After touring through the buildings and town, we proceeded across the bridge over the Potomac.

On the other side there is a railroad tunnel, where the train went through the mountain, and also part of the Appalachian Trail, which runs several thousand miles from Maine to Georgia. There is also a dry lock and part of the C&O canal on that side of the river. There was a contest between the railroad and the canal people to see who could build faster to connect this area to the industrial north and the railroad won. After a while the canal was abandoned and eventually went dry and has been used as a hiking and biking trail ever since. Here is a picture of Elaine at the dry lock #33.

Of course, the most significant event at Harper’s Ferry was in October, 1859 when John Brown and 18 of his followers stormed the federal arsenal trying to liberate guns in order to arm slaves and start a rebellion against slave-holding. They were eventually surrounded and trapped in the fire engine house, which today has been recreated and called John Brown’s Fort. Here is a picture of it:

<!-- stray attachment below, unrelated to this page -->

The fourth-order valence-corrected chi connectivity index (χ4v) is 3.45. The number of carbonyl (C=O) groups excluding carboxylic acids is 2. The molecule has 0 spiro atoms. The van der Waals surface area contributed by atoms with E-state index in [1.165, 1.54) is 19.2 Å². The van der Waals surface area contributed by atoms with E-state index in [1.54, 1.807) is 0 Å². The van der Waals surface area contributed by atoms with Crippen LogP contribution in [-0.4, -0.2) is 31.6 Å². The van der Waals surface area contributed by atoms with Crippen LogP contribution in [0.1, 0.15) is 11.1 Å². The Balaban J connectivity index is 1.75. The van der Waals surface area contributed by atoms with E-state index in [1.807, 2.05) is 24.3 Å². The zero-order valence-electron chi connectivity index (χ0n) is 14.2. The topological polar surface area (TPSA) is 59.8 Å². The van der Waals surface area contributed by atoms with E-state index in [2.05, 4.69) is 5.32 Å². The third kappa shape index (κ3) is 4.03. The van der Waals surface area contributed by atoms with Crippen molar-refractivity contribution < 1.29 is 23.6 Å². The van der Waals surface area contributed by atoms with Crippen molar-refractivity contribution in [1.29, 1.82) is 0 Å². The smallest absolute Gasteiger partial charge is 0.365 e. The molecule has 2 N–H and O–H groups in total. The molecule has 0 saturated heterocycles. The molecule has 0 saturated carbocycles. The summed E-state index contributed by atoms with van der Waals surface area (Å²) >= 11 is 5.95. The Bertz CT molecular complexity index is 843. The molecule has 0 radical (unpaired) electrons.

They were all either killed or captured and John Brown was tried and hung. But many people believe that it was the incident that started the Civil War. We were ready to try to get some guns from the arsenal to use on some of the 300 kids who happened to be here during the same time we were! Most of them were noisy and unruly and could care less about what they were supposed to be learning during this field trip to what we thought was a very interesting place!
Another building in the town has some displays concerning Storer College, which was established after the Civil War to educate the newly freed Negroes. It also gives some of the history of the Niagara Society which was founded by W.E.B. DuBois and which was the precursor of the NAACP.
While we were staying at the Martinsburg Wal-Mart, Bob & Nancy Colbert called to let us know they were coming through on their way to Florida. So they joined us for dinner and a very nice visit before heading on their way again the next morning. This is one of the great things about having RVing friends: meeting up with each other in a variety of places and having a happy reunion every time.
A similar thing happened in Maine. We were walking through the Wal-Mart and ran into Bill and Gisela Pollock, who are friends from Boomer gatherings at Quartzsite. They urged us to visit them at their place in Front Royal, VA, so we contacted them when we arrived there several days ago. They were just returning from New York, so we had them over for a simple dinner and a pleasant reunion. They reciprocated last night by having us over to their delightful home in the mountains for a delicious gourmet dinner.